Baby Pigs Fall Off Truck And Land In The Luckiest Place
Before they were named Tulip and Daisy, two little pigs had a terrible accident - which turned out to be an incredible stroke of luck.
The baby pigs were in a truck passing through North Carolina when they fell off the back and into the road.
Denise Bitz, founder and president of Brother Wolf Animal Rescue (BWAR), in Asheville, North Carolina, believes Tulip and Daisy were on their way to the worst place possible: a feedlot, a place where livestock animals are fattened up before being sent to slaughter.
But instead they landed in the hands of the animal rescuers at BWAR. "They came into our care after the good people at Piedmont Farm Animal Refuge reached out to us," Bitz told The Dodo. Because the animal refuge wasn't set up for the little pigs who'd just fallen from the truck, it brought them to a place that was.
"Brother Wolf started out rescuing orphaned dogs in 2007," Bitz said. "Over the years, our work has also introduced us to farmed animals like cows, pigs, chickens and turkeys."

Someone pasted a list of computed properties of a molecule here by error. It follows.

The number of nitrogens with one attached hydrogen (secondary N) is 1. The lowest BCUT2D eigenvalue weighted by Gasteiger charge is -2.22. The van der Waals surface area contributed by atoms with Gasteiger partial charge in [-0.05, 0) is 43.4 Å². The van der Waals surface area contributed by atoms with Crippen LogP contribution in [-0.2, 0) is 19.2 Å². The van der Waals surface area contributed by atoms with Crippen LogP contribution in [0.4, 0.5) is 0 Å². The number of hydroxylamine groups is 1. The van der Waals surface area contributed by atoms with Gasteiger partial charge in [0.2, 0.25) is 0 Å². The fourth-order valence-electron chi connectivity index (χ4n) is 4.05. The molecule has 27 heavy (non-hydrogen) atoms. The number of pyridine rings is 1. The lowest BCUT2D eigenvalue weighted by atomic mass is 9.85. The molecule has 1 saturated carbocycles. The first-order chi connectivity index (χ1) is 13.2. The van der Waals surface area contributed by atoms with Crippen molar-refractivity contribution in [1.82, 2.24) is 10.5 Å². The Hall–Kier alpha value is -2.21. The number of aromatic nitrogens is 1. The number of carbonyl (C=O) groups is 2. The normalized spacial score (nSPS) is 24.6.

Last year alone, BWAR saved the lives of over 6,000 animals - of all kinds. This year, the organization has saved Tulip and Daisy, and many more. The rescue has also created a sanctuary to give homes to the animals they've saved.
"We have come to see that all these animals are no less sentient than the dogs and cats we share our homes with - and are no less deserving of our compassion and concern," Bitz said.
There's no doubt that the compassion given to Tulip and Daisy - who are now living the good life at BWAR's new 83-acre sanctuary - has totally changed their lives.
Since their rescue, Tulip and Daisy have discovered they love belly rubs, just like any other pig (or dog). "I live at the Brother Wolf Animal Sanctuary and get to interact with the 'girls' daily and spend a lot of time with them," Bitz said. "They have very unique personalities."
Tulip is the "alpha pig," according to Bitz, even though she is smaller then Daisy. Both pigs share a love for belly rubs and wallowing in their refreshing mud pit. They also love to play and run around with anyone willing to interact with them.
"They are very interested in playing with my dogs," Bitz added.
Before, Tulip and Daisy didn't even have names. Now their joy is pretty much unmistakeable.
If you live near Asheville, BWAR is always looking for people to volunteer to help socialize Tulip and Daisy or build a larger living area for the lucky, and rapidly growing, rescued pigs. Email firstname.lastname@example.org to express your interest.
Watch a video about another pig who fell into the best possible hands: